Fate’s cruel taste for the irony of artistic success and personal failure, of abject misery arising from commercial triumph, found an easy target in Arizona guitarist/songwriter Doug Hopkins. On December 4, 1993, Hopkins shot himself into the rock’n’roll graveyard, an alcoholic depressive no longer able to watch the band he built — and had already been thrown out of — break big with two of his misleadingly chipper songs of pain and guilt.
The distinctive ingredient and tortured soul of a skilled but otherwise whitebread modern pop group taking cues from early R.E.M. (Byrdsy harmonies and chiming guitars), Tom Petty (Beatlish melodies and measured rock rhythms), the Smithereens (sizzling guitars and potent hooks) and Gram Parsons (that old faux-country twang), Hopkins brought the conviction and reality to make the Gin Blossoms something special. Unfortunately, that reality was a bleak, sardonic, self-lacerating desperation, which the Tempe quintet turned into deceptively upbeat pop. (Presumably with his approval: Hopkins was sacked after the album’s completion, replaced by guitarist Scott Johnson. Although he did not contribute to New Miserable Experience, Johnson was listed on it as a bandmember.)
The deeply conflicted New Miserable Experience (released twice by A&M with entirely different CD booklets and labels) is an energetic, tuneful and resonant pop album wrongly — to its benefit and detriment — tagged as “alternative.” When Hopkins isn’t kicking himself for being such a fuckup (“If you don’t expect too much from me/You might not be let down,” he offers in the hard-to-shake “Hey Jealousy”), he either lashes out (in “Found Out About You”) or shrugs it off: “Cheatin’,” a country honk co-written by guitarist Jesse Valenzuela, takes the low road with the claim that “You can’t call it cheatin’ cause she reminds me of you.” Meanwhile, Valenzuela’s own tunes offer lightweight disappointments (“Cajun Song”) and guarded optimism (“Mrs. Rita,” “Hands Are Tied”), while singer Robin Wilson keeps his hopes high (“Allison Road”). Taken as a finished artifact, the record is a tequila sunrise laced with battery acid; heard as the soap opera it must have been to make, Hopkins’ despondency cries out all alone, an alien wavelength channeled blithely by Wilson as if he didn’t quite comprehend the lyrics.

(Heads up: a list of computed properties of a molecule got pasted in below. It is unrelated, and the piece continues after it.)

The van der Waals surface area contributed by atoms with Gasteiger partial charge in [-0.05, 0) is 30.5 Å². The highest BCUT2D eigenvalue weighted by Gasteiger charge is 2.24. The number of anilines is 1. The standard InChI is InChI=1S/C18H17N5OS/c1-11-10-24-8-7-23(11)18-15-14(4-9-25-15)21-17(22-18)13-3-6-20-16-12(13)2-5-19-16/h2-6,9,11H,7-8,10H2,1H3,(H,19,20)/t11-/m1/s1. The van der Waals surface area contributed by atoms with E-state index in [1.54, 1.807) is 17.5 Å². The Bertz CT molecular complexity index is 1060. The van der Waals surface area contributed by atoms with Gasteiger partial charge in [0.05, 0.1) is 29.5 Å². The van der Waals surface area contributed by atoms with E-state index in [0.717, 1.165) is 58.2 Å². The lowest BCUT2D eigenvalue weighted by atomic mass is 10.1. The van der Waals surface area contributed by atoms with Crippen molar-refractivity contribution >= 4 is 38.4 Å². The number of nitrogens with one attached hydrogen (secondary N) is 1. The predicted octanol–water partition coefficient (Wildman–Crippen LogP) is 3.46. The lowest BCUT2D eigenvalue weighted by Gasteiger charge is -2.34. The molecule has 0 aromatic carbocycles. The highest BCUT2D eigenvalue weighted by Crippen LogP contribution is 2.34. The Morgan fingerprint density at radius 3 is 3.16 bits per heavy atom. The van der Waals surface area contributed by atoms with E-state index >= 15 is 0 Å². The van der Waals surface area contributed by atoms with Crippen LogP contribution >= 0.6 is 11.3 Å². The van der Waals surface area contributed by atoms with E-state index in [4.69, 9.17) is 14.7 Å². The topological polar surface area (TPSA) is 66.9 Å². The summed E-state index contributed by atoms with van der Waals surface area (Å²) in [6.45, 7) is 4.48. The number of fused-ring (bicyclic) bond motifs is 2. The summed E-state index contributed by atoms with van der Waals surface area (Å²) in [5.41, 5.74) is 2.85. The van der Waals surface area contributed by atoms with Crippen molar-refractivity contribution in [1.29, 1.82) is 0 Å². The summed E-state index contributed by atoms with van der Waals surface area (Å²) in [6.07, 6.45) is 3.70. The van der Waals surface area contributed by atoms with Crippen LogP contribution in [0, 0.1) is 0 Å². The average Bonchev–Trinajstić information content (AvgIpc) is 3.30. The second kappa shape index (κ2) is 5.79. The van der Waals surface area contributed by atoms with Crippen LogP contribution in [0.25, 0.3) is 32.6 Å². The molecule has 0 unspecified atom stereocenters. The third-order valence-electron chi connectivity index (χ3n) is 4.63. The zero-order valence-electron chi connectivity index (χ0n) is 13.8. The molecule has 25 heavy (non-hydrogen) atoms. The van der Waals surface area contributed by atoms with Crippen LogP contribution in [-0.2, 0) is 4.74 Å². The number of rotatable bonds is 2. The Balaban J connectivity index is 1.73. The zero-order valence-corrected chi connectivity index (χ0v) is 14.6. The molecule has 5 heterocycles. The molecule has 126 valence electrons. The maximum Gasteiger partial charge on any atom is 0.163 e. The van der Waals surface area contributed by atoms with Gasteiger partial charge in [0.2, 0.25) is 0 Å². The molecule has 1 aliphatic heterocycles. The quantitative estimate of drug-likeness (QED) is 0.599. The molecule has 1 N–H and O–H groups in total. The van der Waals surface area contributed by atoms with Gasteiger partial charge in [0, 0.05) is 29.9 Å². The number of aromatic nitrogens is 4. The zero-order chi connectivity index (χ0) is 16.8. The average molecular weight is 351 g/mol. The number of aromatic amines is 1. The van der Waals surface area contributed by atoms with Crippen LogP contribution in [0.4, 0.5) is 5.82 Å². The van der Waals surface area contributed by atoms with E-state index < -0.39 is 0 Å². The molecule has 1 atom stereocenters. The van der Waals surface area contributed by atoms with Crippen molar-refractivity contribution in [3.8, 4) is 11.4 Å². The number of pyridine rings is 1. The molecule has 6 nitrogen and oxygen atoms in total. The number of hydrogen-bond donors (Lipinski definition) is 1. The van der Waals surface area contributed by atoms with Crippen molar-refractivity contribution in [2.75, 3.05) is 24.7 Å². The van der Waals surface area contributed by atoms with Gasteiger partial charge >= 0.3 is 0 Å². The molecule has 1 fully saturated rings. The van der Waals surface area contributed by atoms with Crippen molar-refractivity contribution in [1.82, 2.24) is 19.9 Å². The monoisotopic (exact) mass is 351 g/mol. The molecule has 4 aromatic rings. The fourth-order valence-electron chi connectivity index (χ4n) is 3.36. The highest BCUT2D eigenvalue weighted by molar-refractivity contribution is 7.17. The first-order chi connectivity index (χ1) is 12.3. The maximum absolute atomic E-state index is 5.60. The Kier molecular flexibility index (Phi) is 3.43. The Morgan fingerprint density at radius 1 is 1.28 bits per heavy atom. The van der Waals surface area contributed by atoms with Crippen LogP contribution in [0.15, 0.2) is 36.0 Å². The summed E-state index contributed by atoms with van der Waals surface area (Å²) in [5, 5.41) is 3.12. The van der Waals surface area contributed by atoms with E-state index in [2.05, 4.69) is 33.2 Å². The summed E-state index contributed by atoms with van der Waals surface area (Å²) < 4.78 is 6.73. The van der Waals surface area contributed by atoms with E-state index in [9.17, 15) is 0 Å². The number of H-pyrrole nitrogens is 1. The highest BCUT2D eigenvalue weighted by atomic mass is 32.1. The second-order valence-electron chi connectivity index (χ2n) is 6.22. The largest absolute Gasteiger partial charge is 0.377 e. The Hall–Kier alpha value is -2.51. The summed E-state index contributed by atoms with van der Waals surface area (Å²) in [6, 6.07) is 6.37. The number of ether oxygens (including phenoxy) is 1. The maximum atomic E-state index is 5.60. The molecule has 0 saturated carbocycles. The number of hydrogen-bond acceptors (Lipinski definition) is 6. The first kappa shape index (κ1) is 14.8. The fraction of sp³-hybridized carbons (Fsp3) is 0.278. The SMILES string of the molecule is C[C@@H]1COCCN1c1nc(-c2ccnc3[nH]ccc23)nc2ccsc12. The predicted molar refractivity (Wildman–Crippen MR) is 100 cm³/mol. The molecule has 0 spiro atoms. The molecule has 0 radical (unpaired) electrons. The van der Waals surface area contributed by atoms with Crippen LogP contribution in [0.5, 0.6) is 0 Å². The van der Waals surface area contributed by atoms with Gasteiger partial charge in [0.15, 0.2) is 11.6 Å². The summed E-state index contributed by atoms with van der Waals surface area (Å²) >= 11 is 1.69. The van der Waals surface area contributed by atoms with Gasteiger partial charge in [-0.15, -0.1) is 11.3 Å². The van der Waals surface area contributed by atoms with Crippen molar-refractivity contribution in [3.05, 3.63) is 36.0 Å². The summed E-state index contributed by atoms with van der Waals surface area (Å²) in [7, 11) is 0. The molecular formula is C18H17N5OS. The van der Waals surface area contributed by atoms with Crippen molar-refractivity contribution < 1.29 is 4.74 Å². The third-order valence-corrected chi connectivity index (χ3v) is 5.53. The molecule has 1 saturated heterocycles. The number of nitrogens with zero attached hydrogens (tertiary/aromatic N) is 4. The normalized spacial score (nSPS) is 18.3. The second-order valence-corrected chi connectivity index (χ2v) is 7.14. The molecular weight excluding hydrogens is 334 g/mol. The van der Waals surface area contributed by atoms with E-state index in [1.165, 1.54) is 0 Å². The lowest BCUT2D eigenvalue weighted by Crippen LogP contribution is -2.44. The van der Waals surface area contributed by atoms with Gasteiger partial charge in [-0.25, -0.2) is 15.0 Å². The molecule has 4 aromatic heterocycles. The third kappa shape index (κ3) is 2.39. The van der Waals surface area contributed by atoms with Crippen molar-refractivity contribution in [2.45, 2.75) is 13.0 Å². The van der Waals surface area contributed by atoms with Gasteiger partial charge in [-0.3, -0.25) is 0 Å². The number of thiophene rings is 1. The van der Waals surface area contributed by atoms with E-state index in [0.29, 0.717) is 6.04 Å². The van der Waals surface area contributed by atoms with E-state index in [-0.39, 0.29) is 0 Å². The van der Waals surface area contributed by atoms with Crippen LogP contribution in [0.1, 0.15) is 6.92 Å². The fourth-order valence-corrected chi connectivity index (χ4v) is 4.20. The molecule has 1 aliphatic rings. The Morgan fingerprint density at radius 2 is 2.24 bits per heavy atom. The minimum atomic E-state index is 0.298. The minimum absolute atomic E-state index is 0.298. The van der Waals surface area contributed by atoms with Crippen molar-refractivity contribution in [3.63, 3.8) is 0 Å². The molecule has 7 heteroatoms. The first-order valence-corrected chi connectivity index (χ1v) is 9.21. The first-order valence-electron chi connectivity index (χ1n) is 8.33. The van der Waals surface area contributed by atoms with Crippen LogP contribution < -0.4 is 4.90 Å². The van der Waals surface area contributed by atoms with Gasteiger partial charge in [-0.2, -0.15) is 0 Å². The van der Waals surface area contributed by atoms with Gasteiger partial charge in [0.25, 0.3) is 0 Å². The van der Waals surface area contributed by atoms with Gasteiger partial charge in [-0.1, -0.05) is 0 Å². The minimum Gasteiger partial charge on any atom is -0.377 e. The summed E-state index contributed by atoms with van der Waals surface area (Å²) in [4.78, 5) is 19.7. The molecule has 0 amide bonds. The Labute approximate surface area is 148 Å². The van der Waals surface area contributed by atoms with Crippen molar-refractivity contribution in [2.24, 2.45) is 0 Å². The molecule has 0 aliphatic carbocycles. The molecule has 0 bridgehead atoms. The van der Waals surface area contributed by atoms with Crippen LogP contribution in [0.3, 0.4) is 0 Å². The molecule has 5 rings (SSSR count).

The locally released Dusted contains renditions — casually produced, carelessly sung but similarly arranged, if dispatched at hotfoot velocity — of four tunes (“Cajun Song,” “Hey Jealousy,” “Found Out About You” and “Lost Horizons,” another abject Hopkins drinking song) that found their way onto New Miserable Experience. (Two others — “Angels Tonight” and the pointedly personal “Keli Richards,” which contains a morbidly foreboding gun reference — joined “Mrs. Rita” and “Allison Road” on the five-track Up and Crumbling EP.) Otherwise, “I Can Sleep” is a nifty harmony demonstration, but the tunes that never made it off Dusted are mainly Gin Blossoms average, and earned their obscurity.
In the fall of ’95, “Til I Hear It From You,” a song composed with Marshall Crenshaw for the soundtrack of the loved-the-album-was-there-also-a-film? Empire Records, became a hit single. The song doesn’t appear on Congratulations I’m Sorry, which sounds enough like the Gin Blossoms (“Follow You Down,” “My Car,” “Not Only Numb”) to satisfy expectations while adding nothing new to what was once an artistically promising career. Marbled with oblique references to the past (in a nice touch, the long-time-coming album fades in slowly, as if returning to life in the studio) and careful not to be too happy, the record ably relaunched the Gin Blossoms as a reliable pop commodity, coloring joy with an abiding sense of loss. But the band had run its course, and broke up in early 1997. Valenzuela formed Low Watts, while Wilson and drummer Phillip Rhodes formed the Gas Giants. Johnson, who played for a time with Valenzuela, left to join the Peacemakers.